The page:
Prostate cancer is a leading cause of cancer death among men. Yet, only about 15% of new prostate cancer diagnoses require immediate and aggressive treatment.1,2
The majority of newly diagnosed prostate cancer cases have low- or intermediate-risk malignancies. For men with low risk malignancies, oncologists sometimes practice “watchful waiting” or “active surveillance,” monitoring parameters such as prostate-specific antigen (PSA) to evaluate tumor progression.3,4 This approach can delay the need for aggressive treatment, and in many cases is turning out to reduce or eliminate the need for surgery, chemo, or radiation therapy.3
During this period of watchful waiting, there is an additional option that has been shown to lower PSA. A landmark study from the United Kingdom has demonstrated that a combination of four foods—a fruit (pomegranate), an herb (green tea), a spice (turmeric), and a vegetable (broccoli)—concentrated into a pill, dramatically slowed markers of prostate cancer growth by a median of nearly 64%.5
Working closely with the National Cancer Research Network, this formula was developed based on extensive documentation showing how certain foods function to slow prostate cancer growth. We begin this report with a critical review of this groundbreaking study conducted on human prostate cancer patients.
Landmark UK Study: Food Pill Slows Evidence of Prostate Cancer Growth
In June of 2013, the American Society of Clinical Oncology included in its program a report on a “food pill” that had a dramatic impact on men with prostate cancer.5 For those who don’t know, the annual conference of the American Society of Clinical Oncology (ASCO) is where many cancer treatment breakthroughs are announced to the world.
The study reported at the ASCO conference was an exploration of the role of four polyphenol-rich foods with known anti-cancer properties.5 The trial development team worked in partnership with the UK government’s National Cancer Research Network, which ensured the highest scientific credibility and quality assurance. They extensively scrutinized the clinical and laboratory data for foods that have a high chance of an anti-cancer effect. They came up with a specific blend of four cancer-fighting foods concentrated into a capsule designed to be taken twice daily. They then set out to test its effect in the most rigorous of scientific trials—a double-blind placebo-controlled randomized trial within which they examined its effect on prostate-specific antigen, or PSA.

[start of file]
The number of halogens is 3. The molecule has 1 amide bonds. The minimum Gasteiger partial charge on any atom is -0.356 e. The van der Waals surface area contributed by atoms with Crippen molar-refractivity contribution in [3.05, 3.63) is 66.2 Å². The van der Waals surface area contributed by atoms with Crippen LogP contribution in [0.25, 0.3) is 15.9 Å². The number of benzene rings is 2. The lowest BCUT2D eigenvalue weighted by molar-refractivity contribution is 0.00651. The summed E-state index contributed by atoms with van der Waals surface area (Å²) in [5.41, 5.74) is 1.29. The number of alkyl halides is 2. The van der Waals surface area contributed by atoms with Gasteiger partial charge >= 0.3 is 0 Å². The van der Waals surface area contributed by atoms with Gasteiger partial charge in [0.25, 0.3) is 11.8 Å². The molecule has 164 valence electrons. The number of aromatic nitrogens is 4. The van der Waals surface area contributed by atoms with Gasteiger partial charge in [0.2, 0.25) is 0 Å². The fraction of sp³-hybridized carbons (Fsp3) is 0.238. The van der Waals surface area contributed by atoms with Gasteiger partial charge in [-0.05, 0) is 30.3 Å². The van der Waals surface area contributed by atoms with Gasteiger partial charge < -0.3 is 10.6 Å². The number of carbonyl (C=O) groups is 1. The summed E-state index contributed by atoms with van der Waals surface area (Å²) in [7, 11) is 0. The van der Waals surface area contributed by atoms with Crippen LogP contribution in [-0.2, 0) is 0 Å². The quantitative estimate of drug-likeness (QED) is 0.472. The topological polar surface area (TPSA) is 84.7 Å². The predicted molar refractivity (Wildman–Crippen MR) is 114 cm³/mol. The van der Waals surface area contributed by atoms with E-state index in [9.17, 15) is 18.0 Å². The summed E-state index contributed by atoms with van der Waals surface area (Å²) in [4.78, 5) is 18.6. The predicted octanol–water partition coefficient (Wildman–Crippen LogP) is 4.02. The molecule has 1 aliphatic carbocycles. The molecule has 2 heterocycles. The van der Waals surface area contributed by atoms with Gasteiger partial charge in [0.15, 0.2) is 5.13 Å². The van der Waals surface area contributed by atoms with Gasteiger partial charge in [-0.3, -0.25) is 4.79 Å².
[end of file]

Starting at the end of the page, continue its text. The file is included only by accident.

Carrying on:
The researchers recruited 203 men aged 53 to 89 years (average age 74 years) with prostate cancer proven by biopsy.5 Fifty-nine percent of the men had not yet undergone any treatment and were being followed closely with periodic PSA measurements, while 41% had already had a radical intervention (surgery, chemotherapy, or radiation) but had relapsed with climbing PSA levels.
The subjects were then randomly assigned to receive either a twice-daily oral capsule containing a blend of pomegranate seed, green tea, turmeric, and broccoli, or an identical placebo for 6 months. At baseline, there were no significant differences between the two groups, except that the placebo group was on average 4 years older than the treatment group. Neither the doctors supervising the trial nor the men knew whether they were taking a placebo or the test product.
The men in the study had their PSA levels measured at baseline, at 3 months, and at 6 months, to determine the rate of rise. The results were remarkable.
In the placebo group, PSA levels rose by a median of 78.5% over the 6-month period, while in the supplemented group, PSA rose by a median of only 14.7%, a statistically significant 63.8% difference.5
In addition, and importantly, 46% of men in the supplemented group had a stable or lower PSA by the end of the study, compared with just 14% of the placebo group; again, this was a significant difference, and suggested that in nearly half of the treated men, their cancers had stopped growing or had even regressed.
In another remarkable measure, just 7.4% of supplemented men being monitored by active surveillance or watchful waiting required a change in management plan, while 26% of those in the placebo group required a change in their management plan.5 In other words, the supplement directly supported the decision to defer care and avoid painful, costly, and invasive procedures in this group of men.
Following the success of this trial, the research team is designing a range of new scientific trials involving this unique fruit and vegetable blend collaborating with academic cancer centers across the world. These include men already taking androgen deprivation therapies, or those in PSA remission following successful primary treatments such as surgery, brachytherapy, or radiotherapy. They are also partnering with clinicians outside the urology cancer field to determine its effect on osteoarthritis, chronic breast pain, hot flushes, and even tinnitus, and hopefully the results of these trials will be available by early 2015.
Let’s now look more closely at each of the ingredients in this new prostate-cancer-fighting food pill, to see what each one brings uniquely to the formula and how each reinforces the other to reduce the risk of prostate cancer progression.